Kris's Research Notes

January 31, 2011

Droplet Experiments — Effect of Droplet Bonds

Filed under: GaAs Simulations — Kris Reyes @ 6:00 pm

In previous experiments, we did not observe a critical thickness. I wanted to see how the bonding energy within a droplet (i.e G0-G0 bond strength) affected this. So I ran some trials with lower intra-droplet bonding energies, which means the droplets would wet the surface more readily. Here I fixed \epsilon = 0.20, T = 500K, r_{\downarrow Ga} = 0.1 monolayers/second, r_{\downarrow As} = 0.01 monolayers/second. I varied \gamma(G0, G0) \in \left\{0.26, 0.25\right\} eV. Recall all other Ga-Ga bonds are fixed at 0.25 eV.

Note: While debugging and trying different parameters, I changed the pairwise G(i)-A(j) bond strengths slightly to minimize the number of parameters and hence simplify the model. The old energies G(i)-A(j) were given as the (i,j)-th entry of the matrix:

\begin{pmatrix} \gamma_\epsilon(1) & \gamma_\epsilon(2)  & \gamma_\epsilon(3) & 0.05 \\ 0.05 & 0.25 & 0.95 & 0.95 & \\ 0.05 & 0.25 & 0.95 & 0.95 \\ 0.05 & 0.30 & 0.95 & 1.00 \end{pmatrix},

where \gamma_\epsilon (i) is determined to encourage diffusion of an As atom through a droplet rather than on its surface (see this post). The new energies simplify this by setting all Ga-As bonds to 0.19 eV except for those in the substrate and for Ga atoms on the surface of the substrate:

\begin{pmatrix} 0.19 & 0.19 & 0.19 & 0.19 \\ 0.19 & 0.19 & 0.19 & 0.95 \\ 0.19 & 0.19 & 0.95 & 0.95 \\ 0.19 & 0.19 & 0.95 & 0.95 \end{pmatrix},

This matches numbers previously calculated by Denis as taken from the literature. Diffusion through the droplet is still achieved by picking a sufficiently small diffusion coefficient.

Movies for these runs are located here. Final frames are here.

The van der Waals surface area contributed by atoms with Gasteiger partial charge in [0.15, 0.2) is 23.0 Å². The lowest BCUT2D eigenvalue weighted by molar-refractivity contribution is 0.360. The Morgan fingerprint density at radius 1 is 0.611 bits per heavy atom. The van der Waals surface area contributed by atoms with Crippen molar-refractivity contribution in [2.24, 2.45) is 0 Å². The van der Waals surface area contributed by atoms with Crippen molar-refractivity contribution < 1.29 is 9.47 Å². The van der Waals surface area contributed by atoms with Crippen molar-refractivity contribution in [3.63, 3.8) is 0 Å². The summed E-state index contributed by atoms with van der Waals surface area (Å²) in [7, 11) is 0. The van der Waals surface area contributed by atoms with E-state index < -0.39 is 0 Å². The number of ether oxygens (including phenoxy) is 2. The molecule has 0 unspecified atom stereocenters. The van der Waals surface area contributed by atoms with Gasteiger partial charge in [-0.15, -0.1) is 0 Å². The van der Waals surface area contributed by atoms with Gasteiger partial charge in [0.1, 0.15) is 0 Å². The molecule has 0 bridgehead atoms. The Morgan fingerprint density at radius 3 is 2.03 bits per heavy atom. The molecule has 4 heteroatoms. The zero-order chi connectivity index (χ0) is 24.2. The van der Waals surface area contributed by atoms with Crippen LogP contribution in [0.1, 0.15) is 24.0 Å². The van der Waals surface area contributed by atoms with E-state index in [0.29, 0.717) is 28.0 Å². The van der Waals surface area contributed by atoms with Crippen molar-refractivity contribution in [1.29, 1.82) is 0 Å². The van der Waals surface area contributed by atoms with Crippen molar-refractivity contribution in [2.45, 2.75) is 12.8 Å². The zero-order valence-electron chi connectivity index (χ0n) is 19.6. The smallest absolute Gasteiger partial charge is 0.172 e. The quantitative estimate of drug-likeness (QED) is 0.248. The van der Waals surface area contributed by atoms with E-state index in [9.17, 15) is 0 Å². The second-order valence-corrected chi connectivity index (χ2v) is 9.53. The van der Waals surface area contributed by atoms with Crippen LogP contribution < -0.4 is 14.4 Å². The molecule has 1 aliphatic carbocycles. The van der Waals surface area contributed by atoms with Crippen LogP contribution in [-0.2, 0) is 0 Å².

Here is droplet width as a function of thickness (thresholding):

and via autocorrelation:

We notice the different behavior between the two ways of measuring width. This is readily explained. When droplets start to etch the surface, they create roughness and differences in height. When they try to wet the surface, they create large regions that the thresholding scheme believes to be droplets:

This may be somewhat physical, as when the droplets are crystallized, the indicated region would appear to be a large droplet.

Here is droplet width vs G0-G0 bond strength (thresholding):

and again via autocorrelation:

Here is droplet width vs \epsilon. Thresholding:
We see that, as before, lower \epsilon leads to rougher surfaces which yields larger apparent droplets as described above.

Here is the same data obtained from autocorrelation:

The effect of the droplet etching is masked here and so we do not see large droplet size. In fact, there is very little structure in the plot.

Perhaps it’s useful to look at sample autocorrelation functions. Here are autocorrelation functions for \epsilon = 0.15, \gamma(G0,G0) = 0.26 eV as we vary thickness:

We see that the two methods consistently do not match. Now consider the effect of increasing \epsilon (fixing \gamma(G0,G0) = 0.26 eV, D = 4.0 mL):

The two methods converge as \epsilon increases.


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